Wednesday, December 13, 2017

My Autumn with Psalm 119 #26

I will be continuing on in my study of Psalm 119 this autumn. I have spent months reading Thomas Manton's exposition of Psalm 119. In December, I hope to cover the next sixteen verses of Psalm 119.

49 Remember your word to your servant, for you have given me hope.
50 My comfort in my suffering is this: Your promise preserves my life.
51 The arrogant mock me unmercifully, but I do not turn from your law.
52 I remember, Lord, your ancient laws, and I find comfort in them.
53 Indignation grips me because of the wicked, who have forsaken your law.
54 Your decrees are the theme of my song wherever I lodge.
55 In the night, Lord, I remember your name, that I may keep your law.
56 This has been my practice: I obey your precepts.
57 You are my portion, Lord; I have promised to obey your words.
58 I have sought your face with all my heart; be gracious to me according to your promise.
59 I have considered my ways and have turned my steps to your statutes.
60 I will hasten and not delay to obey your commands.
61 Though the wicked bind me with ropes, I will not forget your law.
62 At midnight I rise to give you thanks for your righteous laws.
63 I am a friend to all who fear you, to all who follow your precepts.
64 The earth is filled with your love, Lord; teach me your decrees.

Sermon 63 (Psalm 119:56)

  • First, He that continueth faithful in a course of obedience will find at length that it will turn to a good account. Secondly, That it is of great use to observe what good cometh to us by keeping close to God’s ways.
  • For the first point, he that continueth faithful in a course of obedience will find at length that it will turn to a good account. Here three things are to be explained:— 1. What it is to keep God’s precepts. 2. What is the good that accrueth to us thereby. 3. The connection between both these, or the reasons and grounds upon which we may expect this good.
  • Let us inquire what it is to keep God’s precepts. The phrase is often used in scripture, implying a diligent observance of it, and obedience thereunto. The term keep relateth to a charge or trust committed to us.
  • Now, there is a twofold keeping of God’s precepts—legal and evangelical.
  • The legal keeping, that is when we keep and perform the commandments so exactly as is answerable to the rigour of the law. What is that? The law requires perfect and absolute obedience, without the least failing in any one point.
  • There is an evangelical keeping God’s precepts, and that is filial and sincere obedience; and so they are said to keep God’s precepts, not they who have no sin in them, but they who study to be free from sin, and desire to please God in all things.
  • Let me instance in the benefits that believers find by walking with God in a course of obedience, that every one can say, This I had, because I kept thy precepts. Peace of conscience. Next to peace of conscience there is joy in the Holy Ghost; this is the fruit of peace, as peace is the fruit of righteousness. Increase of grace. Another benefit that we have is many gracious experiences and manifestations of God vouchsafed to us in the way of obedience. In the present world God and believers are not strange to one another; a man that walketh close with him will meet him at every turn. Protection in their work. In public and common judgments God maketh a difference; and some of his choice ones are marked out for preservation, and are as brands plucked out of the burning, whilst others are consumed therein. So much of sanctified prosperity as shall be good for them.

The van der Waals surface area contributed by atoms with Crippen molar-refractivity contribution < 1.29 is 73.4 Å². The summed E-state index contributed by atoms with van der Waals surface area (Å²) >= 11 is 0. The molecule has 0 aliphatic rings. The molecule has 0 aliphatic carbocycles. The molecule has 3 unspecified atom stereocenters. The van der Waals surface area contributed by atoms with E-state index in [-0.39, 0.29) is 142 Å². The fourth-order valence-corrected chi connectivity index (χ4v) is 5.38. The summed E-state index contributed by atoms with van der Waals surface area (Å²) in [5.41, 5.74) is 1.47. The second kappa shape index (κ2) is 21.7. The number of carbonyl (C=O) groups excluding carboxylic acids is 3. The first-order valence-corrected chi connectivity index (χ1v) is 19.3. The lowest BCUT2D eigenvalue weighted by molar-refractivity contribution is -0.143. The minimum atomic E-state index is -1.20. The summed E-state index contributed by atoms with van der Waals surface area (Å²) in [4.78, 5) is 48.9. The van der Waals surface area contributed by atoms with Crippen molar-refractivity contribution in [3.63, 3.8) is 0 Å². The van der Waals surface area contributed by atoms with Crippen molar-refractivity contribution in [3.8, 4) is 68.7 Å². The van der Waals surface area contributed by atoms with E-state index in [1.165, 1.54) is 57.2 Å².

• The next thing is to show you what connection there is between these two, obedience and this good, or the reason of the Lord’s dealing thus.
  • All the comfort we have is from mercy; yea, undeserved mercy. Those that walk according to this rule stand in need of mercy. Their peace and comfort floweth from mercy; they need mercy to cover the failings they are conscious to in their walkings. And then consider his truth and faithfulness. The reward of well-doing cometh not by the worthiness of the work, but by virtue of God’s promise: His word doth good to them that walk uprightly,’ Micah 2:7. God hath made himself a debtor by his promise, and oweth us no thanks for what we can do; it is only his gracious promise.
  • There is a great deal of difference between carnal boasting and gracious observation. Carnal boasting is when we vaunt of our personal worth; gracious observation is when, for God’s glory and our profit, we observe the fruits of obedience, and the benefits it bringeth along with it. That God never gave us cause to leave, but to commend his service, and, by what we have found, to invite others to come and taste that the Lord is gracious.’
  • The child of God may have a hard toilsome life of it, but he hath his mixtures of comfort in his deepest afflictions; he hath peace with God, that keeps his heart and mind, and maketh his passage through the world tolerable, because God is engaged with him.
  • A comfortable passing out of the world. 

© Becky Laney of Operation Actually Read Bible

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